Are you struggling to pay your debt? Do creditors harass you? Are you afraid that you will lose all your assets and still have to pay debts for years to come? You are not alone. Millions of South Africans are in financial trouble. However, debt rehabilitation help is available.

Keep in mind that it is far easier to get into financial trouble than it is to get out of it. There is no instant solution. You cannot just have all your debt written off. There is more to it. Voluntary sequestration is a form of debt rehabilitation help. At first, it may not seem like the perfect solution, because you will lose some of your assets and will be limited regarding holding certain government positions, or the directorship of a company. However, if you do have sufficient assets to ensure that the sale thereof by a curator on auction can pay for the sequestration costs, legal fees, and provide for a minimum of 20 c out of the rand for each creditor, it is a suitable form of debt rehabilitation help.

How It Works

You formally apply to court to be declared bankrupt. However, you do not have to appear in court, as experienced attorneys will represent you. The first step is to consult with our attorneys, who will help you determine whether you qualify for sequestration. If not, there are options such as debt review or administration to consider, best discussed with our attorneys. To qualify, you must be able to prove that your liabilities exceed your assets and that your income is not enough to pay the creditors. If you have substantial debt that cannot be repaid within five years when undergoing debt review, voluntary sequestration may be the debt rehabilitation help you are looking for.

The attorneys will help you draft the affidavit and will publish the notice of intention to sequestrate and submit the notice to Master of the High Court. The Court will grant the provisional sequestration order and set the matter aside to be decided within one month. At the return date, if no objections are lodged, the Court will grant the final order for sequestration. Once the notice of your intention to sequestrate has been published, your creditors will no longer be able to demand payment from you. Indeed, you will cease all payments to the creditors to prevent one from benefitting to the disadvantage of the others.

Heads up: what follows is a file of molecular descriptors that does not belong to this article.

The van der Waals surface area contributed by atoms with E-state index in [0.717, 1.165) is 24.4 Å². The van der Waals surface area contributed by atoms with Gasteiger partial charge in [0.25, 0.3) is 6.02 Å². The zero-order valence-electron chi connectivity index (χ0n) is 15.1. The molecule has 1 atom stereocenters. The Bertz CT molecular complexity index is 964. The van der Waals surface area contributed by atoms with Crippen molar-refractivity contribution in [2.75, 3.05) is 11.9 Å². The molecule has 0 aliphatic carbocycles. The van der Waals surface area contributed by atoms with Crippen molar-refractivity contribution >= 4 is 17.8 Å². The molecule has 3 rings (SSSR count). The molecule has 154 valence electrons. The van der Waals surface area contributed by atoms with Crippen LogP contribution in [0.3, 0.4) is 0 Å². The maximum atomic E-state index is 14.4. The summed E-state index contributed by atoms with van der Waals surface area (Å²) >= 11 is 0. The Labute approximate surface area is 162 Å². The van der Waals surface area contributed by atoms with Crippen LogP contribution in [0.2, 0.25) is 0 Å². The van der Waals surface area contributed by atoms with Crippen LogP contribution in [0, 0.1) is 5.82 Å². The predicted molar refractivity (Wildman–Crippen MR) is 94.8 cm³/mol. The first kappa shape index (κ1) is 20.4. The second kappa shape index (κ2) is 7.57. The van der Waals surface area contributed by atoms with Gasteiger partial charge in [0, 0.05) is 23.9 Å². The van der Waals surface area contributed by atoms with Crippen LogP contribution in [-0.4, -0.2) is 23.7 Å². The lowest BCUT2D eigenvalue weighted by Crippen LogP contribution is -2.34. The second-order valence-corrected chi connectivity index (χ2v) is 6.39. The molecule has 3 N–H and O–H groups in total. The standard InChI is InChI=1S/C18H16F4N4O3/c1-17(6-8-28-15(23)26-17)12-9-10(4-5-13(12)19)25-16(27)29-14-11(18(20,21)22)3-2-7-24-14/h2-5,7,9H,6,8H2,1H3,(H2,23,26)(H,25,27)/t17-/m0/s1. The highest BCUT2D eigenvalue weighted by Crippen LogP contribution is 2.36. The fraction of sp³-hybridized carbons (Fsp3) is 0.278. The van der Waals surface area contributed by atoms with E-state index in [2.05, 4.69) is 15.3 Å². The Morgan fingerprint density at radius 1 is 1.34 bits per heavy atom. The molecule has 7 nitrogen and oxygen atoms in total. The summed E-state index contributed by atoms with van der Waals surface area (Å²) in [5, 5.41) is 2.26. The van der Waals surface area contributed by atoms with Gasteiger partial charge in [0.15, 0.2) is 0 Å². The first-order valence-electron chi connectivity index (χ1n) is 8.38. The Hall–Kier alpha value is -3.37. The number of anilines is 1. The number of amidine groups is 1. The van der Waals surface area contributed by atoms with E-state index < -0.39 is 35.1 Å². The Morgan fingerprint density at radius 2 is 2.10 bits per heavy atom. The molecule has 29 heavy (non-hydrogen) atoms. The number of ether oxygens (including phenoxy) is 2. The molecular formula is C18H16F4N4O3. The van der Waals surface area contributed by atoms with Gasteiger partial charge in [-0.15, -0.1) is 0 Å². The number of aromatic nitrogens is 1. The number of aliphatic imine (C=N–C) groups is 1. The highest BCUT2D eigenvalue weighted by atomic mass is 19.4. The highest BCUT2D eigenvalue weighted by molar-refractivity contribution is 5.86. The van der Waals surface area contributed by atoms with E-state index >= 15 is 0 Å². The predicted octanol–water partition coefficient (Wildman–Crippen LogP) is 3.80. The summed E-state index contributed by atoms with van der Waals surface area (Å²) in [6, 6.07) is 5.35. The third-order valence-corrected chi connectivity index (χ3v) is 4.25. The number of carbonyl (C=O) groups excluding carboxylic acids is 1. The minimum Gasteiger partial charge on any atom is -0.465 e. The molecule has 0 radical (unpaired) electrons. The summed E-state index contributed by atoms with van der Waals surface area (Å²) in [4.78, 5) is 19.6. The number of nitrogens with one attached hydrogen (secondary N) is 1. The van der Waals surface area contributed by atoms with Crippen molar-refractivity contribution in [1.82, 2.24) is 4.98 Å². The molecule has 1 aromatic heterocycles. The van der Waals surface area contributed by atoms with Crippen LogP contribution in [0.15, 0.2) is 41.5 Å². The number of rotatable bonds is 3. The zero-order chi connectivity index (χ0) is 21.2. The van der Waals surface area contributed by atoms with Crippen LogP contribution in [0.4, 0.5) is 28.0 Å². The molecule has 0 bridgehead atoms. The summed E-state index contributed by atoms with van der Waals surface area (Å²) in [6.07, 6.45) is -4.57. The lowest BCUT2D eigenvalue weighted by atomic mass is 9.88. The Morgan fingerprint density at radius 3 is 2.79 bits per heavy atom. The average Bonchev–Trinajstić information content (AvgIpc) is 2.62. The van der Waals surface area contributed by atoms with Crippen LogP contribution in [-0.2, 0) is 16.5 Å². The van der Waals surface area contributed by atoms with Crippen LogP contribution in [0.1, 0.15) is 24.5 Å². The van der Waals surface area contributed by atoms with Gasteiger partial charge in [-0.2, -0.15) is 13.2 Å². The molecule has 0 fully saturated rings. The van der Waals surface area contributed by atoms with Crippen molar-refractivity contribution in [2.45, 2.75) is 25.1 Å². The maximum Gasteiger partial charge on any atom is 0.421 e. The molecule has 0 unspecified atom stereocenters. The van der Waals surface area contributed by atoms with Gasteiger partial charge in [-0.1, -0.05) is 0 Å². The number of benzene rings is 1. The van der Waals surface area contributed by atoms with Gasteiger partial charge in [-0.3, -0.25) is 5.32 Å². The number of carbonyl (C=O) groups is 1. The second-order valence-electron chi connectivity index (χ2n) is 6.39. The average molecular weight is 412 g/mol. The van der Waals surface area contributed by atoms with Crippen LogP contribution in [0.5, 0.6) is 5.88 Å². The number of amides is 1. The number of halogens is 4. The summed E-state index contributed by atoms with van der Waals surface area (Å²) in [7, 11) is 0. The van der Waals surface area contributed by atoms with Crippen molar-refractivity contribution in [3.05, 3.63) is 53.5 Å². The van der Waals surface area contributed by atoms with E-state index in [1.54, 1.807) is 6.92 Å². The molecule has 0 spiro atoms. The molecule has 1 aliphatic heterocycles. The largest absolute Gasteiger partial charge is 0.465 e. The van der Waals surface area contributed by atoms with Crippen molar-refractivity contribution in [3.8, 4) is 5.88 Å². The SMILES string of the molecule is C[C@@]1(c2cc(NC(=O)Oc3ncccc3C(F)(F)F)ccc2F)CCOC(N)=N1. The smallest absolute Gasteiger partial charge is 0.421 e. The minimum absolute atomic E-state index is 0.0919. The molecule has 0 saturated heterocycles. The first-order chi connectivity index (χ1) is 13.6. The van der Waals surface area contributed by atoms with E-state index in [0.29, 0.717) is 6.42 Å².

The Court will appoint a curator to oversee the sale of assets and distribution of the benefits to the creditors. Once completed, and the final distribution account is submitted by the curator, you can, if all requirements are met, apply for rehabilitation. You will be debt-free and able to start fresh. If you do not apply for debt rehabilitation after sequestration, you will remain under sequestration for a period of ten years, whereafter you will automatically be rehabilitated. We are here to help with voluntary sequestration, which is the process to help you become debt-free. In addition, we provide debt rehabilitation help to change your status from “sequestrated” to “rehabilitated”.

Do Not Believe the Myths About Sequestration

Unlike what many people think, you do not have to own a house to qualify for sequestration. Speak to our attorneys about your options for voluntary sequestration without fixed property. If you own property, it will form part of the insolvent estate. You will get sufficient time to find a new abode once the home is sold on auction. No additional interest can be added to the debt. As such, you will not have to deal with debt becoming more, as is often the case when entering into repayment agreements with debt collection companies. Your children’s assets will be safe, and your tools of trade and pension be protected as well. In addition, we can assist in negotiating exclusion of the furniture from the estate or negotiate for the furniture to be written up, but not removed from your home. You will then get the opportunity to buy back the furniture at the low auction value.

Do not let debt keep you from moving forward with your life. Get the debt rehabilitation help you need to start afresh. Make an appointment with our attorneys to discuss the various options available.

Disclaimer: This article is for informational purposes only and does not constitute legal advice. You are advised to consult with us before using/relying on this information. Information is relevant to the date of publishing – March 2018.